Major Currencies vs. US Dollar (% change)
15 Apr 2012 – 20 Apr 2012
- All Eyes on Fed Policy Decision on Hopes US Can Offset Global Headwinds
- Soft Patch in US Economic Data May Reflect Catch-Up in Consensus Outlook
- Japanese Yen, Euro Likely to Underperform if FOMC Reveals Fed Optimism
- Australian Dollar to Lag Commodity Bloc Counterparts on RBA Rate Cut Bets
- British Pound Focused on BOE QE Prospects, Q1 GDP Report in the Spotlight
The central theme driving financial markets remains the extent to which a recession in the Eurozone and related slowdown in China will hurt overall global output as well as the degree to which a stronger recovery in the US can offset these headwinds. Traders were dutifully reminded of the dangers after HSBC reported that China’s manufacturing activity shrank for a third month in April while the preliminary set of Eurozone PMI readings for the same period revealed factory- and service-sector performance that was vastly worse than expected. The focus now turns to the Federal Reserve monetary policy announcement due on Wednesday for an update on the other side of the equation.
US economic data has increasingly to outperform relative to expectations since the last sit-down of the policy-setting FOMC committee (according to data from Citigroup). This may signal that the pace of recovery is once again faltering after a strong start to the year, replaying similar scenarios in 2010 and 2011. Alternatively, it may reflect a catch-up in economists’ expectations for US growth amid signs of genuine acceleration. A survey of analysts polled by Bloomberg hints the latter may indeed be the case. The median forecast for 2012 US GDP growth rose from 2.2 to 2.3 percent since the last Fed meeting, with upgraded expectations for the first, second and third quarters.
If the recovery is indeed gaining momentum, Ben Bernanke and company ought to keep the policy mix unchanged. Indeed, there seems to be little reason to change an approach that’s finally showing signs of working. The more market-moving component of the outing is likely to be found in the updated set of future interest rate projections from individual FOMC members. Traders will be keen to see if any policymakers now expect rates to rise earlier than the official late-2014 time frame. Changes in forecasts for key metrics including GDP growth, unemployment and inflation will also merit attention, particularly if the overall balance reflects an upgrade in the economy’s prospects. Bernanke’s post-announcement press conference may likewise spark volatility in the event that any of the Chairman’s remarks catch the markets off-guard.
On balance, the revelation of a comparatively optimistic Fed is likely to see the US Dollar rise against currencies where the yield outlook is materially less robust, particularly the Japanese Yen (where USDJPY continues to track 10-year Treasury yields). The possibility of additional stimulus at the Bank of Japan rate decision on Friday as it struggles to gain traction toward its 1 percent inflation target would Yen weakness. The Euro is also likely to renew its drive lower, although correlation studies point a stalemate between rates expectations and risk trends as drivers of price action, meaning directional momentum may be somewhat subdued.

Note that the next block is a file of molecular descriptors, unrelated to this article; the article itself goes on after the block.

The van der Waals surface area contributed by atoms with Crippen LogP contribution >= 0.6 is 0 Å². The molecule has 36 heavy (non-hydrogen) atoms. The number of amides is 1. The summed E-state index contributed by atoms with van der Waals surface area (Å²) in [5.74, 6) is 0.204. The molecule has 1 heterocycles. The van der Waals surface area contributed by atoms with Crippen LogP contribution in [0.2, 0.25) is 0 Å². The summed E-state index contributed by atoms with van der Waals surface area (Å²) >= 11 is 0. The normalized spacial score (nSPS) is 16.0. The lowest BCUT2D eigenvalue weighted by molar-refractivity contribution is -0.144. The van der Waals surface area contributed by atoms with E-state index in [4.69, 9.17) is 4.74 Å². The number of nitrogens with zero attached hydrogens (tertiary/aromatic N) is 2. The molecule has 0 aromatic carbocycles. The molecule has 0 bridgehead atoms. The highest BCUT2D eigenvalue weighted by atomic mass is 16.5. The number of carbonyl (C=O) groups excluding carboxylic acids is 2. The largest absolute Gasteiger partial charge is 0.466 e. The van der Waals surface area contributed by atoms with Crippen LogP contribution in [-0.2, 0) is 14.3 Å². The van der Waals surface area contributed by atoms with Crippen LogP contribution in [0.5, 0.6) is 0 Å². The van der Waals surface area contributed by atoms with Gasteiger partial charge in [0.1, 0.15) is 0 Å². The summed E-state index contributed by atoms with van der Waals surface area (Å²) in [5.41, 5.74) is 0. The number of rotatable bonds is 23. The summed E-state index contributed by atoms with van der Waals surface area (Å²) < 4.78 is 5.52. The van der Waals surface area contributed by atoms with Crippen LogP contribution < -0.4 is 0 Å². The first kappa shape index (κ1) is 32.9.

The implications of an upbeat FOMC for growth-linked currencies are a bit mixed in that a stronger US recovery would be supportive for risk appetite. We suspect the Canadian and New Zealand Dollar will broadly hold recent ranges as receding fears of further USD dilution clash with moderation in global slowdown fears. A non-event RBNZ rate decision later in the day is likely to reinforce this dynamic. By contrast, the Australian Dollar is likely to find itself under pressure however as rate cut expectations build in the wake of a dismal first-quarter CPI print.
The British Pound largely stands apart from sentiment trends to focus on domestic policy following last week’s surprisingly hawkish BOE meeting minutes and strong set of good economic data (CPI, jobs, retail sales). This puts the first-quarter UK GDP report at center stage. Expectations call for a 0.1 percent increase after output shrank in the previous period. This would avoid a technical recession and reinforce the diminishing probability of another expansion of QE at May’s BOE policy meeting, driving Sterling higher. Needless to say a disappointing outcome would produce the opposite result.
NEW ZEALAND DOLLAR
— Written by Ilya Spivak, Currency Strategist for Dailyfx.com
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